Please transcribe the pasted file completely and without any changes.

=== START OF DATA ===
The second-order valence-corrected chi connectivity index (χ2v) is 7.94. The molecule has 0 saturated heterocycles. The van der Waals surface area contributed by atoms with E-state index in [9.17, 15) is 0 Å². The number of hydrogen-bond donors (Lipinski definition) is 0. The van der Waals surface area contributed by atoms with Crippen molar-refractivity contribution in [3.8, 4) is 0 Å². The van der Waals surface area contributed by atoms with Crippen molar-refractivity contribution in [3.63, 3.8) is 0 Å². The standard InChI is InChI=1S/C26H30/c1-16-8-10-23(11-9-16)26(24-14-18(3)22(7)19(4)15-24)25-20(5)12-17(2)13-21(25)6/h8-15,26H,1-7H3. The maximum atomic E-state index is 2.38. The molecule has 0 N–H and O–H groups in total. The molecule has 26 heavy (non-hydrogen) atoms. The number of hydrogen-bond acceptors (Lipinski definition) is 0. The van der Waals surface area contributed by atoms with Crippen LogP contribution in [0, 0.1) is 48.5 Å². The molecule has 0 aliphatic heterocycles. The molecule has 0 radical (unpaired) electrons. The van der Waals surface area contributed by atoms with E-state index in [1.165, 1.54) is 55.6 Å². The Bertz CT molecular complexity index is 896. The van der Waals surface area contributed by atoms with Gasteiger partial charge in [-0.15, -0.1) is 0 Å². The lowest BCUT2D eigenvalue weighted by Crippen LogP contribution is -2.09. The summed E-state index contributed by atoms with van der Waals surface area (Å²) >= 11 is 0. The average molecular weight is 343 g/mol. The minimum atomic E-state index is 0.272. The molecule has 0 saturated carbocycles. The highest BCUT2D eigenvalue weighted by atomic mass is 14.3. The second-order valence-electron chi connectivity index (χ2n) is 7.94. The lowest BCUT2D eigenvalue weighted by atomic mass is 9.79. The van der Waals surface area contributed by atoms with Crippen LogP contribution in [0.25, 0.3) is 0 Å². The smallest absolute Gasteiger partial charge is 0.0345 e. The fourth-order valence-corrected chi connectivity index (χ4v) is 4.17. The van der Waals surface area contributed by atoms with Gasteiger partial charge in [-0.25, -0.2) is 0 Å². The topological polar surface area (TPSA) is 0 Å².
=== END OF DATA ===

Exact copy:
The second-order valence-corrected chi connectivity index (χ2v) is 7.94. The molecule has 0 saturated heterocycles. The van der Waals surface area contributed by atoms with E-state index in [9.17, 15) is 0 Å². The number of hydrogen-bond donors (Lipinski definition) is 0. The van der Waals surface area contributed by atoms with Crippen molar-refractivity contribution in [3.8, 4) is 0 Å². The van der Waals surface area contributed by atoms with Crippen molar-refractivity contribution in [3.63, 3.8) is 0 Å². The standard InChI is InChI=1S/C26H30/c1-16-8-10-23(11-9-16)26(24-14-18(3)22(7)19(4)15-24)25-20(5)12-17(2)13-21(25)6/h8-15,26H,1-7H3. The maximum atomic E-state index is 2.38. The molecule has 0 N–H and O–H groups in total. The molecule has 26 heavy (non-hydrogen) atoms. The number of hydrogen-bond acceptors (Lipinski definition) is 0. The van der Waals surface area contributed by atoms with Crippen LogP contribution in [0, 0.1) is 48.5 Å². The molecule has 0 aliphatic heterocycles. The molecule has 0 radical (unpaired) electrons. The van der Waals surface area contributed by atoms with E-state index in [1.165, 1.54) is 55.6 Å². The Bertz CT molecular complexity index is 896. The van der Waals surface area contributed by atoms with Gasteiger partial charge in [-0.15, -0.1) is 0 Å². The lowest BCUT2D eigenvalue weighted by Crippen LogP contribution is -2.09. The summed E-state index contributed by atoms with van der Waals surface area (Å²) >= 11 is 0. The average molecular weight is 343 g/mol. The minimum atomic E-state index is 0.272. The molecule has 0 saturated carbocycles. The highest BCUT2D eigenvalue weighted by atomic mass is 14.3. The second-order valence-electron chi connectivity index (χ2n) is 7.94. The lowest BCUT2D eigenvalue weighted by atomic mass is 9.79. The van der Waals surface area contributed by atoms with Crippen LogP contribution in [0.25, 0.3) is 0 Å². The smallest absolute Gasteiger partial charge is 0.0345 e. The fourth-order valence-corrected chi connectivity index (χ4v) is 4.17. The van der Waals surface area contributed by atoms with Gasteiger partial charge in [-0.25, -0.2) is 0 Å². The topological polar surface area (TPSA) is 0 Å².